I've already made every imaginable mistake so that you don't have to.
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When you enter the dealership lot your negotiating position is in a twilight zone between being at your very strongest and your very weakest. Whether you were lured to the dealership by a postal mailing, an internet advertisement, a sign on the road, or a buying service such as Costco or TrueCar, you have delivered yourself to the dealership. Below are three of however many possible scenarios that may unfold when you drive onto a dealership's lot:
The dealership made bold representations in advertising but has absolutely no intention whatsoever of meeting the spirit and letter of those representations. This will ideally become apparent at the beginning of negotiations, but sometimes it will not become so until towards the end at which point you will be asked to sign paperwork that is different from what had been discussed. Regardless of whether it took you 5 minutes or 5 hours to determine that you are in scenario one, your only rational choice is to leave. In this particular case, getting up to leave is not a negotiating tactic... it is... leaving.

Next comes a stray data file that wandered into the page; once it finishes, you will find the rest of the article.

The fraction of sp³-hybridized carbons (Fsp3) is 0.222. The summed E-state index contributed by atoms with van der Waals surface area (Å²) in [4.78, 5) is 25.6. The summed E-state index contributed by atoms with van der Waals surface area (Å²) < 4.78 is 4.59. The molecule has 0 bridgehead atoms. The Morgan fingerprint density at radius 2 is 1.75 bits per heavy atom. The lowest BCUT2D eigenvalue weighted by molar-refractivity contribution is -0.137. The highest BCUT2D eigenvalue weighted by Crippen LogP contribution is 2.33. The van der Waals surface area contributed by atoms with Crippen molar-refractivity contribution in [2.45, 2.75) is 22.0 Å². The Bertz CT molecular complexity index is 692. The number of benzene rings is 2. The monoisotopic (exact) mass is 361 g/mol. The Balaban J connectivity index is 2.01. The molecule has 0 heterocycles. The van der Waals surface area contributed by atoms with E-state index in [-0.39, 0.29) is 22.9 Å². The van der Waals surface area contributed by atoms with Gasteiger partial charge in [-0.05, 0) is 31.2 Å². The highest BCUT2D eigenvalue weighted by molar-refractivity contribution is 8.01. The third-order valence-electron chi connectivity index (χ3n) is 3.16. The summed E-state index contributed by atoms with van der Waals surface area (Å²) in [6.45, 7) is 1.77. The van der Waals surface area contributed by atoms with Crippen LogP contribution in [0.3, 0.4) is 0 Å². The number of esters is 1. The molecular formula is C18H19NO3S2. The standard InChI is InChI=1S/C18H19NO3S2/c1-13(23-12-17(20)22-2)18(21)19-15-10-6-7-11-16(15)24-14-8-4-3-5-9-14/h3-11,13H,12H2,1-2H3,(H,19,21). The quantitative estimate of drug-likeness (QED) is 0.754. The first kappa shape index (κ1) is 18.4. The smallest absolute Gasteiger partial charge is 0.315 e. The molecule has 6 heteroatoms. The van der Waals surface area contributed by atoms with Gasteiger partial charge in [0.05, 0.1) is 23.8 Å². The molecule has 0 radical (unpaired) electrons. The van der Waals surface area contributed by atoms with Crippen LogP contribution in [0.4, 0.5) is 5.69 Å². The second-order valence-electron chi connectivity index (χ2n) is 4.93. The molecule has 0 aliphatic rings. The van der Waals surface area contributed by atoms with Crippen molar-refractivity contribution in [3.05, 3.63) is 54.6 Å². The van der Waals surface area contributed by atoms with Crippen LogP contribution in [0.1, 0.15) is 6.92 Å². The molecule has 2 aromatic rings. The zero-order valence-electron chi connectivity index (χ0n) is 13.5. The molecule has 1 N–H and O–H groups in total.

The dealership will eventually meet your desired pricing but you may need to break for the door before they agree to do so, just as when your parents and grandparents shopped for cars. Regardless of whether you participated in track and field in high school or not, below is my advice in this particular scenario: Move through the plane of the showroom's open door with purpose onwards to your transportation home at normal speed without looking back. Dealership staff may or may not speak to you before you leave or may call your phone. If they become open to negotiating hear them out, otherwise move on.
The dealership meets either its advertised pricing or the aggressive price that you derived from your own research. This is excellent when it happens, just be careful that it is not actually scenario one in which dealership staff says yes to what you ask then at the end presents you with paperwork that says something different.
In the series of Automotive pages I will try to inform your position so that you negotiate effectively and efficiently.